What are the basic principles of antigenic polypeptide selection?
The basic principles of antigen polypeptide selection are (1) as far as possible on the protein surface; (2) Ensure that the sequence does not form α-helix;
(3) The peptides at the N and C terminals were better than those in the middle; (4) To avoid the sequence within the protein repeating or close to the repeating segment; (5) Avoid peptides with strong homology; (6) Cross-linking can be done at the N and C ends, and the selection is based on the fact that the cross-linking is at the less important end for antibody production; (7) The sequence should not have too much Pro, but one or two Pro is good, can make the peptide chain structure relatively stable, beneficial for the production of specific antibodies.
What conditions should be satisfied in the design of antigen polypeptide?
For optimal antibody production, it is necessary to carefully design the antigen polypeptide to meet the basic condition that the antigen does not produce an overactive immune response during the immune process, but at the same time produces antibodies that bind to the protein of interest.
What is the appropriate sequence length for an antigenic polypeptide?
It is usually recommended that the sequence length of an antigenic polypeptide be between 8 and 20 amino acid residues. If the sequence length is too short, there is a risk that the polypeptide is too special and the affinity (binding ability) between the resulting antibody and the natural protein is not strong enough. Similarly, if the sequence length is longer than 20, it is possible to introduce secondary structure and the resulting antibody loses its specificity. Usually the synthesis difficulty increases, it is not easy to obtain high purity products.
Is it usually the N terminal or the C terminal of the protein that is chosen to make antibodies?
To avoid the risk of the recognition region being hidden within the protein, it is usually recommended to select the N and C ends of the protein to produce the corresponding antibody. Because in a complete protein, the N and C ends are usually exposed to the surface of the protein. However, it must be noted that the C-terminus of the membrane protein is too hydrophobic to be suitable as an antigen.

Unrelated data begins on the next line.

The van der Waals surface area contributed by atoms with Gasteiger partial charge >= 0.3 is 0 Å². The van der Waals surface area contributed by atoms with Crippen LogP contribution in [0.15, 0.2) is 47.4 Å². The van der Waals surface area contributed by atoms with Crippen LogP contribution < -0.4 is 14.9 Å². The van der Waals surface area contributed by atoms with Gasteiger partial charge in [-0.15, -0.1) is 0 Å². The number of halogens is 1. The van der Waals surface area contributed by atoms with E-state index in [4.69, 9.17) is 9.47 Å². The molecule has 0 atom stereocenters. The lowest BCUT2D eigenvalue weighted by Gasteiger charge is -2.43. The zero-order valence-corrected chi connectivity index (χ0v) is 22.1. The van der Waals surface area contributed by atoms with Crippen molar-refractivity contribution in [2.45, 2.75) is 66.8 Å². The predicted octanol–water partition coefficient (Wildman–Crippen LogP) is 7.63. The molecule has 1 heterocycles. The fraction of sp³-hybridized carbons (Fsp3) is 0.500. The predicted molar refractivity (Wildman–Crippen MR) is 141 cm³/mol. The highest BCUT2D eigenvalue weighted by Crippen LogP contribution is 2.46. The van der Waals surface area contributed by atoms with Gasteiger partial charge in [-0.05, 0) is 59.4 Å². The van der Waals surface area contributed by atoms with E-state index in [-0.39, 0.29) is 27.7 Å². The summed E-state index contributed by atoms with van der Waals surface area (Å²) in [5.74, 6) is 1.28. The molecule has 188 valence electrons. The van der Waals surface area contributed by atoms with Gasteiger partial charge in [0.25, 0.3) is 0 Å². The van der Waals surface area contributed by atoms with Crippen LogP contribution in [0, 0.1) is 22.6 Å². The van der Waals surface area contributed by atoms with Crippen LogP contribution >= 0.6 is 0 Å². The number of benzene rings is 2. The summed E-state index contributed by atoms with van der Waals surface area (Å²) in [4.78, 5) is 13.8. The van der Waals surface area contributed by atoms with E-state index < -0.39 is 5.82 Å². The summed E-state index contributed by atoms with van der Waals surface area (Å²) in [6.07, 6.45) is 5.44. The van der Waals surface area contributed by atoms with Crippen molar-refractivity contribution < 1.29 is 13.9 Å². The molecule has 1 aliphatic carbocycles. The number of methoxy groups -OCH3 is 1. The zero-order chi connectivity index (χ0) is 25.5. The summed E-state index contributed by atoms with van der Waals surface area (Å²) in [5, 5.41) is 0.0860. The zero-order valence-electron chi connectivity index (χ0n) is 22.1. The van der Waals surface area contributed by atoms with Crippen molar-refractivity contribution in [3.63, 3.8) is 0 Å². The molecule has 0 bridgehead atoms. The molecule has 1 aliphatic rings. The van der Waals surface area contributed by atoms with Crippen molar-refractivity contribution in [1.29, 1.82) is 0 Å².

Can antiserum be tested in western blot using peptide antigen as a positive control?
The molecular weight (MW) of the peptide antigen (unbound) is too small to be used in traditional western blotting (WB) tests. To verify the specificity of target bands in WB, it is recommended to run an "antibody block" control and use peptide antigen to block the primary antibody. The recommended bleeding dilution is 1:1000 (equal to 1µg/ml) and the blocking peptide is about 2µg/ml.
How do you define a good antibody?
A quality antibody is one that has the appropriate sensitivity and specificity to answer the questions your test poses. In addition, one antibody is not necessarily suitable for all applications, as each application has different performance specifications.
How do you decide whether to choose a monoclonal antibody or a polyclonal antibody?
Both polyclonal and monoclonal antibodies have their own advantages. Generally speaking, monoclonal antibodies have strong specificity, but relatively small affinity, and relatively low sensitivity to detect antigens. The specificity of polyclonal antibody is weak, but the affinity of the antibody is strong and the sensitivity is high. Compared to monoclonal antibodies, large quantities of polyclonal antibodies are relatively quick and inexpensive to produce, and they are nonspecific because they are able to recognize multiple epitopes on any one antigen.
Does the company provide any guarantee for the customer's custom monoclonal antibody service?
For qualified protein antigens, ChinaPeptides can guarantee two ELISA and WB positive clones against the immunogen. For qualified peptide antigens, ChinaPeptides can guarantee two positive clones, the ELISA results against the immunogen are positive. For other cases, ChinaPeptides will provide assurance based on the immune response after immunization.